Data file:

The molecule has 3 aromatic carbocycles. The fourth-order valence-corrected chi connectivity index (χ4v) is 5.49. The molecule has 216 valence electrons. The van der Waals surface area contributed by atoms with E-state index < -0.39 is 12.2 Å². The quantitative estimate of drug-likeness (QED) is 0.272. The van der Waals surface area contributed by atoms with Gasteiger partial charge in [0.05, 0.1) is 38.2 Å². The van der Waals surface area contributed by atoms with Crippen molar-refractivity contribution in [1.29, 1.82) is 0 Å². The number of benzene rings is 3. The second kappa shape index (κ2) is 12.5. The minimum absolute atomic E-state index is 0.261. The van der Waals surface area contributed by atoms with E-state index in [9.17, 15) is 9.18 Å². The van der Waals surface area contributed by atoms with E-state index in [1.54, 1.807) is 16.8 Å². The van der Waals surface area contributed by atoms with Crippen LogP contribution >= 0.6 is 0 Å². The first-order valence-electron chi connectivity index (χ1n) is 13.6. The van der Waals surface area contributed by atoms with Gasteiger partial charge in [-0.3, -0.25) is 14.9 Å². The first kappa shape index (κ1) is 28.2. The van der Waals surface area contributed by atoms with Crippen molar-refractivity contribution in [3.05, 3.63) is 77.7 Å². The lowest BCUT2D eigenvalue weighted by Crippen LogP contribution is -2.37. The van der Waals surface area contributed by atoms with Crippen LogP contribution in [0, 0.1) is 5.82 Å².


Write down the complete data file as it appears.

The molecule has 3 aromatic carbocycles. The fourth-order valence-corrected chi connectivity index (χ4v) is 5.49. The molecule has 216 valence electrons. The van der Waals surface area contributed by atoms with E-state index < -0.39 is 12.2 Å². The quantitative estimate of drug-likeness (QED) is 0.272. The van der Waals surface area contributed by atoms with Gasteiger partial charge in [0.05, 0.1) is 38.2 Å². The van der Waals surface area contributed by atoms with Crippen molar-refractivity contribution in [1.29, 1.82) is 0 Å². The number of benzene rings is 3. The second kappa shape index (κ2) is 12.5. The minimum absolute atomic E-state index is 0.261. The van der Waals surface area contributed by atoms with E-state index in [9.17, 15) is 9.18 Å². The van der Waals surface area contributed by atoms with E-state index in [1.54, 1.807) is 16.8 Å². The van der Waals surface area contributed by atoms with Crippen LogP contribution >= 0.6 is 0 Å². The first-order valence-electron chi connectivity index (χ1n) is 13.6. The van der Waals surface area contributed by atoms with Gasteiger partial charge in [-0.3, -0.25) is 14.9 Å². The first kappa shape index (κ1) is 28.2. The van der Waals surface area contributed by atoms with Crippen molar-refractivity contribution in [3.05, 3.63) is 77.7 Å². The lowest BCUT2D eigenvalue weighted by Crippen LogP contribution is -2.37. The van der Waals surface area contributed by atoms with Crippen LogP contribution in [0, 0.1) is 5.82 Å².